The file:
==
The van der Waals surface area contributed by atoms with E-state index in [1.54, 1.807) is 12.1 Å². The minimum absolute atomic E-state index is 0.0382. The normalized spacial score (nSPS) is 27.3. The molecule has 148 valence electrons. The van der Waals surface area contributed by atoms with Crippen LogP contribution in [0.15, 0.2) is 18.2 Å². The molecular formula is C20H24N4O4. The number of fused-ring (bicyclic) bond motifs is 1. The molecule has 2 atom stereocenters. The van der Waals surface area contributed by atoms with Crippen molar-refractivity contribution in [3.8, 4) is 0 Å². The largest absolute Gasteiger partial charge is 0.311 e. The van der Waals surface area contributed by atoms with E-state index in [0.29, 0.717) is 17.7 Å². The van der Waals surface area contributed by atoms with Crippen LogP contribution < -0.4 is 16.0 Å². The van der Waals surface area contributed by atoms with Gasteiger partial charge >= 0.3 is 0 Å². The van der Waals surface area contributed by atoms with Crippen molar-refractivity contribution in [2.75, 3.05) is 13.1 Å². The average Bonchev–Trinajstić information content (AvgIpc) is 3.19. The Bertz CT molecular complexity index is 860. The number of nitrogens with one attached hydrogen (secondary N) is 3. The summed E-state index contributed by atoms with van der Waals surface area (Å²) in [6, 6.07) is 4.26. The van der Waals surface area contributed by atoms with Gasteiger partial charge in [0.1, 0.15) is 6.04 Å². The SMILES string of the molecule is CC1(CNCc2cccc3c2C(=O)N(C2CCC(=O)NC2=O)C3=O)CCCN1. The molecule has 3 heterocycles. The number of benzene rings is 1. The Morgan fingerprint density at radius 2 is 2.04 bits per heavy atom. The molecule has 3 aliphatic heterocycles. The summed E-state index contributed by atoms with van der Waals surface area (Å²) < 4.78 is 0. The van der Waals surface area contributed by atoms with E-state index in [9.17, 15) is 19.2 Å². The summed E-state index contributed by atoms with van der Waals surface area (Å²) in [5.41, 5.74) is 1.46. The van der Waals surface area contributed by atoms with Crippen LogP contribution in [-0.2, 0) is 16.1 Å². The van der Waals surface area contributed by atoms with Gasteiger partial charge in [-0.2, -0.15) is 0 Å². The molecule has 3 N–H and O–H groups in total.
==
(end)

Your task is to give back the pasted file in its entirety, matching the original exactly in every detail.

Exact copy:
The van der Waals surface area contributed by atoms with E-state index in [1.54, 1.807) is 12.1 Å². The minimum absolute atomic E-state index is 0.0382. The normalized spacial score (nSPS) is 27.3. The molecule has 148 valence electrons. The van der Waals surface area contributed by atoms with Crippen LogP contribution in [0.15, 0.2) is 18.2 Å². The molecular formula is C20H24N4O4. The number of fused-ring (bicyclic) bond motifs is 1. The molecule has 2 atom stereocenters. The van der Waals surface area contributed by atoms with Crippen molar-refractivity contribution in [3.8, 4) is 0 Å². The largest absolute Gasteiger partial charge is 0.311 e. The van der Waals surface area contributed by atoms with E-state index in [0.29, 0.717) is 17.7 Å². The van der Waals surface area contributed by atoms with Crippen LogP contribution < -0.4 is 16.0 Å². The van der Waals surface area contributed by atoms with Gasteiger partial charge >= 0.3 is 0 Å². The van der Waals surface area contributed by atoms with Crippen molar-refractivity contribution in [2.75, 3.05) is 13.1 Å². The average Bonchev–Trinajstić information content (AvgIpc) is 3.19. The Bertz CT molecular complexity index is 860. The number of nitrogens with one attached hydrogen (secondary N) is 3. The summed E-state index contributed by atoms with van der Waals surface area (Å²) in [6, 6.07) is 4.26. The van der Waals surface area contributed by atoms with Gasteiger partial charge in [0.1, 0.15) is 6.04 Å². The SMILES string of the molecule is CC1(CNCc2cccc3c2C(=O)N(C2CCC(=O)NC2=O)C3=O)CCCN1. The molecule has 3 heterocycles. The number of benzene rings is 1. The Morgan fingerprint density at radius 2 is 2.04 bits per heavy atom. The molecule has 3 aliphatic heterocycles. The summed E-state index contributed by atoms with van der Waals surface area (Å²) < 4.78 is 0. The van der Waals surface area contributed by atoms with E-state index in [9.17, 15) is 19.2 Å². The summed E-state index contributed by atoms with van der Waals surface area (Å²) in [5.41, 5.74) is 1.46. The van der Waals surface area contributed by atoms with Crippen LogP contribution in [-0.2, 0) is 16.1 Å². The van der Waals surface area contributed by atoms with Gasteiger partial charge in [-0.2, -0.15) is 0 Å². The molecule has 3 N–H and O–H groups in total.